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J Dent Res. 2014 Aug;93(8):767-73. doi: 10.1177/0022034514541125. Epub 2014 Jun 26.

Docosahexaenoic Acid and Periodontitis in Adults: A Randomized Controlled Trial.

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Beth Israel Deaconess Medical Center, Boston, MA, USA Harvard Medical School, Boston, MA, USA
Forsyth Institute, Cambridge, MA, USA.
Beth Israel Deaconess Medical Center, Boston, MA, USA.
Beth Israel Deaconess Medical Center, Boston, MA, USA Harvard Medical School, Boston, MA, USA.
Beth Israel Deaconess Medical Center, Boston, MA, USA Harvard School of Public Health, Boston, MA, USA.
Forsyth Institute, Cambridge, MA, USA Dentists Collaborative, North Andover, MA, USA.
Harvard School of Public Health, Boston, MA, USA.


Periodontitis is a common chronic inflammatory disease initiated by bacteria, resulting in bone resorption, tooth loss, and systemic inflammation. Long-chain omega-3 fatty acids such as docosahexaenoic acid (DHA) reduce periodontitis in animals. We aimed to determine whether DHA supplementation with low-dose aspirin would reduce periodontitis in humans. We conducted a double-blind placebo-controlled parallel trial lasting 3 mo. Fifty-five adults with moderate periodontitis were randomized to 2,000 mg of DHA or identical soy/corn oil capsules. All participants received 81 mg of aspirin but received no other treatments. We analyzed the primary outcome of per-pocket change in pocket depth using mixed models among teeth with pocket depth ≥5 mm. Secondary outcomes assessed with generalized estimating equations included gingival index, plaque index, and bleeding on probing. Gingival crevicular fluid samples were analyzed for changes in high-sensitivity C-reactive protein (hsCRP) and interleukins 6 and 1β (IL-6 and IL-1β). Plasma was analyzed for changes in systemic inflammatory markers, including hsCRP. We confirmed adherence with erythrocyte fatty acid measurement. Forty-six participants completed the trial. While similar at baseline, the proportion of DHA in red blood cell plasma membranes increased from 3.6% ± 0.9% to 6.2% ± 1.6% in the intervention group but did not change among controls. DHA supplementation decreased mean pocket depth (-0.29 ± 0.13; p = .03) and gingival index (-0.26 ± 0.13; p = .04). Plaque index and bleeding on probing did not change. Significant adjusted differences were found between DHA and control for both gingival crevicular fluid hsCRP (-5.3 ng/mL, standard error [SE] = 2.4, p = .03) and IL-1β (-20.1 pg/mL, SE = 8.2, p = .02) but not IL-6 (0.02 pg/mL, SE = 0.71, p = .98) or systemic hsCRP (-1.19 mg/L, SE = 0.90, p = .20). In this randomized controlled trial, aspirin-triggered DHA supplementation significantly improved periodontal outcomes in people with periodontitis, indicating its potential therapeutic efficacy ( NCT01976806).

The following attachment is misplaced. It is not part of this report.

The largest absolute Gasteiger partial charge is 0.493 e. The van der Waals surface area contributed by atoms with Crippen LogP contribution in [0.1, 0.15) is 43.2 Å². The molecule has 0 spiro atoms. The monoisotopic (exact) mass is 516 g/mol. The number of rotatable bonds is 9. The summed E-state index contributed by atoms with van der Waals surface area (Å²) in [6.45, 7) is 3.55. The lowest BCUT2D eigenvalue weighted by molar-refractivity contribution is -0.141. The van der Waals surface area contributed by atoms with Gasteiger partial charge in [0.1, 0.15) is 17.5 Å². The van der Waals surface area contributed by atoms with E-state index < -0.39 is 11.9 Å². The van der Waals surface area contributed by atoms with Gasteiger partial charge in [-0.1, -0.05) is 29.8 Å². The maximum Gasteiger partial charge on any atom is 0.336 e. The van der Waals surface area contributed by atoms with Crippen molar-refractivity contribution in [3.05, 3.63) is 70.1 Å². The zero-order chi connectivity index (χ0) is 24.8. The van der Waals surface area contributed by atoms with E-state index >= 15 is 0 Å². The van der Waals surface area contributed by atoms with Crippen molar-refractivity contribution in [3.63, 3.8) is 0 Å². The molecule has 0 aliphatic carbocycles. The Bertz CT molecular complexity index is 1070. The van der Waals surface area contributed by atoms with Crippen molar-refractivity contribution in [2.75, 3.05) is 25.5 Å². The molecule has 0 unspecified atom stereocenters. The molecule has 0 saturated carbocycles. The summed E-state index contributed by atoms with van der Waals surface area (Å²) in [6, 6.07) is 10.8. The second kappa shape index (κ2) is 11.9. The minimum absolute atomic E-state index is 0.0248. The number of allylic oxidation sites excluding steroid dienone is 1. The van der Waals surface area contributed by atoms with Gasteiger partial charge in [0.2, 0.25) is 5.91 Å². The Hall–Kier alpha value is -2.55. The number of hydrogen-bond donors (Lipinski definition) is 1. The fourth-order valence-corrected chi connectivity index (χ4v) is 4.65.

DHA; clinical study; fatty acid; gingivitis; inflammation; omega-3

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